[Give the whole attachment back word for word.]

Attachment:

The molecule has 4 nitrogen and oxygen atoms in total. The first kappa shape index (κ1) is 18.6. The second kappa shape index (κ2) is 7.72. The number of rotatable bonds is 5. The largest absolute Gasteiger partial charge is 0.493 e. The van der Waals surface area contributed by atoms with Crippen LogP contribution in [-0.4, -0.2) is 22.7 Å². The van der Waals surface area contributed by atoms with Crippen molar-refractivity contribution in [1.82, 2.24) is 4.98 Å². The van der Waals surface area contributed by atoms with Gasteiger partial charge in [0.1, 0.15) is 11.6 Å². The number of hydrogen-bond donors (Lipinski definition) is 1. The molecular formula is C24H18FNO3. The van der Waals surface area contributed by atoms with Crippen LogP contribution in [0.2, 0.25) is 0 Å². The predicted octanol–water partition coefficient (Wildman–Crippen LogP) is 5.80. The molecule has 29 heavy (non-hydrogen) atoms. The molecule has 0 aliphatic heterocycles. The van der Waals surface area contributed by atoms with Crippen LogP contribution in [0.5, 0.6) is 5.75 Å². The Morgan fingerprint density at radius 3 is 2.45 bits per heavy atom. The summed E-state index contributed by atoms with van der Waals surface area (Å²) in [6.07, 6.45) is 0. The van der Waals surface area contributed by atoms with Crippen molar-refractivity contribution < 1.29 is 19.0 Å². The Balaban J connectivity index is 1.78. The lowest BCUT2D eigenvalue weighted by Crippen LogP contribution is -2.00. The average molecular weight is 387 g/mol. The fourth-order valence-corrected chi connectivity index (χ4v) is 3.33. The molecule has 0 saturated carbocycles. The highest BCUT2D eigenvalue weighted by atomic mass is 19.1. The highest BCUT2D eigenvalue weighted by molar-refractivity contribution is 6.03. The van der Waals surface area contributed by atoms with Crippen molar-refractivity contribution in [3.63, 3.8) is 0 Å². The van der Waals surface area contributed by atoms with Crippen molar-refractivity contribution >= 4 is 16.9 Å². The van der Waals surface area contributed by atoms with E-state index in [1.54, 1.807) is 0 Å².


The molecule has 4 nitrogen and oxygen atoms in total. The first kappa shape index (κ1) is 18.6. The second kappa shape index (κ2) is 7.72. The number of rotatable bonds is 5. The largest absolute Gasteiger partial charge is 0.493 e. The van der Waals surface area contributed by atoms with Crippen LogP contribution in [-0.4, -0.2) is 22.7 Å². The van der Waals surface area contributed by atoms with Crippen molar-refractivity contribution in [1.82, 2.24) is 4.98 Å². The van der Waals surface area contributed by atoms with Gasteiger partial charge in [0.1, 0.15) is 11.6 Å². The number of hydrogen-bond donors (Lipinski definition) is 1. The molecular formula is C24H18FNO3. The van der Waals surface area contributed by atoms with Crippen LogP contribution in [0.2, 0.25) is 0 Å². The predicted octanol–water partition coefficient (Wildman–Crippen LogP) is 5.80. The molecule has 29 heavy (non-hydrogen) atoms. The molecule has 0 aliphatic heterocycles. The van der Waals surface area contributed by atoms with Crippen LogP contribution in [0.5, 0.6) is 5.75 Å². The Morgan fingerprint density at radius 3 is 2.45 bits per heavy atom. The summed E-state index contributed by atoms with van der Waals surface area (Å²) in [6.07, 6.45) is 0. The van der Waals surface area contributed by atoms with Crippen molar-refractivity contribution < 1.29 is 19.0 Å². The Balaban J connectivity index is 1.78. The lowest BCUT2D eigenvalue weighted by Crippen LogP contribution is -2.00. The average molecular weight is 387 g/mol. The fourth-order valence-corrected chi connectivity index (χ4v) is 3.33. The molecule has 0 saturated carbocycles. The highest BCUT2D eigenvalue weighted by atomic mass is 19.1. The highest BCUT2D eigenvalue weighted by molar-refractivity contribution is 6.03. The van der Waals surface area contributed by atoms with Crippen molar-refractivity contribution in [3.63, 3.8) is 0 Å². The van der Waals surface area contributed by atoms with Crippen molar-refractivity contribution >= 4 is 16.9 Å². The van der Waals surface area contributed by atoms with E-state index in [1.54, 1.807) is 0 Å².